We are pleased to announce our partnership with Japanese architect Sou Fujimoto on his first project in New York, 1215 Fulton Street. Slated to open in 2022 in Bedford-Stuyvesant, Brooklyn, the building will accommodate 440 members alongside robust common spaces that will host an array of cultural and community programming, accessible to residents and the public alike.
Spanning 240,000 square feet, Fujimoto’s design for 1215 Fulton Street takes inspiration from local building typologies while showcasing a forward-looking, contemporary approach. Working with red brick for the first time, Fujimoto has selected to incorporate the material into the building’s exterior as an homage to its ties to the historic neighborhood. The brick surface is punctuated by a series of dramatic, glass-enclosed areas designed to fill the interiors with light, all the while revealing glimpses of shared space and cultural programs within, and adding textural interest to the facade.
The structure is comprised of two ten-story buildings and one five-story building connected by an expansive ground-floor hub, designed to facilitate a sense of openness and engagement starting at street level. A direct passageway linking Halsey and Fulton Streets invites visitors to walk through the airy, light-filled space that opens to a stepped interior courtyard – the building’s largest common space, which will be open to the public.
1215 Fulton Street will represent our second-largest member base currently planned for the U.S., slated to accommodate approximately 440 members across a variety of unit types, ranging from studio apartments to 2-3 bedroom clusters, for year-long, month-to-month and nightly stays. The location’s 30,000 square feet of amenities include a mix of indoor and outdoor communal spaces designed for both formal and informal gathering. They are dispersed throughout the building, including public spaces for exhibitions, theatre and performance, ground floor co-working, restaurant and rooftop bar. Members will have access to even more amenities, including a gym and terrace for barbecues.
Housed on the site of the former Slave Theater, a nexus of black culture and political activism between its opening in 1984 until its closure over a decade later, Fujimoto’s design pays tribute to the site’s rich institutional legacy. The notion of community growth through gathering can be seen in a number of subtle gestures, from the stepped walkways observed in the public spaces to the entrance marquee of the building.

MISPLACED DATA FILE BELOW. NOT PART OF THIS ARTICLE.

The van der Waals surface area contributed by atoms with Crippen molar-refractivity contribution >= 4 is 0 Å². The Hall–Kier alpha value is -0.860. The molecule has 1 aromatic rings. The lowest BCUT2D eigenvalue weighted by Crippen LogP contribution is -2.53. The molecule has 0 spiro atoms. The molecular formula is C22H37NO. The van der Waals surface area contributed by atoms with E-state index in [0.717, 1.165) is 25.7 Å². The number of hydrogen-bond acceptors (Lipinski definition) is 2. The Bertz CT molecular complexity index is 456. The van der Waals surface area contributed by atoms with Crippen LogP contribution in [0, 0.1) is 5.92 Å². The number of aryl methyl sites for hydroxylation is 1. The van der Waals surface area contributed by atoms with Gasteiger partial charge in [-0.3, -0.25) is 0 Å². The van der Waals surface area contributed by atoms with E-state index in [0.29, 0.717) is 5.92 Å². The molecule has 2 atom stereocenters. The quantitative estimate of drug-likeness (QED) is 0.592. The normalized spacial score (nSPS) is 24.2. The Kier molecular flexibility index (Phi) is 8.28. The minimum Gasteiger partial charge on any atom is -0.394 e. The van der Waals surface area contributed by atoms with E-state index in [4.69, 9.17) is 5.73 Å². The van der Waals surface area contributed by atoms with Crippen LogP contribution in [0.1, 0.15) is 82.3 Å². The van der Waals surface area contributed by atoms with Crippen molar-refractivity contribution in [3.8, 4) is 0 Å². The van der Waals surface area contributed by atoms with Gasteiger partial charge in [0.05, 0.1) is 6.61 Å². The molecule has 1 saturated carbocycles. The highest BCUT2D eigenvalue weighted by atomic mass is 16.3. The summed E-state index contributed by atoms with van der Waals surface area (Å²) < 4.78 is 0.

We will host an ongoing artist residency program at 1215 Fulton Street, providing free housing and studio space to 6-10 participants each year.
“We’ve so enjoyed working with Sou Fujimoto, a true visionary who has really rethought the potential of residential architecture through both public and private projects,” says Reza Merchant, our founder and CEO. “As a company, we’re forging a new, value-driven approach to urban living, which brings people in connection with place. Since Sou is known for his innovative and unique sensitivity to each project’s surroundings, he and his team made a natural partner for 1215 Fulton Street. We’ve been humbled by his cultural curiosity and his design vision for this project.”
Fujimoto established his Tokyo practice in 2000 rising to international fame with his landmark design for the 2013 Serpentine Gallery pavilion in London and later opened a second office in Paris. He is recognized globally for his unique, site-specific approach, with projects in his native Japan as well as in France and Switzerland. Fujimoto’s residential work has been noted for its expert balance of playfulness with privacy, openness, a love of nature and a fluid approach to indoor and outdoor space.
“Designing for New York presents such a significant moment for our practice,” said Sou Fujimoto in a design statement. “I am honored, in particular, to be working in a culturally rich neighborhood like Bed-Stuy, and to reimagine this historic site. I hope our design will sustain and serve the incredible culture of this community.” Along these lines, Vandal said the project team had a deep appreciation and respect for planning the redevelopment of such a significant site: “We have been actively working with key neighborhood stakeholders, including the Community Board, local organizations and groups, and plan to continue throughout development process to ensure we are honoring The Slave Theater’s legacy in response to local input.”
We have ambitious global growth plans in the coming years, which include additional outposts in the United States, United Kingdom, and Germany among others. To date, we have raised nearly $1 billion to fund its growth, bringing to life its vision of making co- living an option for people all over the world. 1215 Fulton Street represents the company’s third acquisition in New York, joining The Collective Paper Factory in Long Island City (slated for opening in October 2019) and a flagship location at 555 Broadway in Williamsburg, also opening in 2022. We will also build at 2825 NW Second Ave in Miami’s Wynwood Arts District and 633 S. LaSalle in Chicago’s Loop. In October, we will open the largest co-living building in the world in London’s Canary Wharf which will house 705 members.
Working in close collaboration with us and Sou Fujimoto Architects on 1215 Fulton Street is development partner Tower Holdings Group and Ismael Leyva Architects (ILA). As executive architect, Ismael Leyva Architects plays a crucial role in providing local expertise for regulations and building practices as it relates to The Collective’s unique co-living product.
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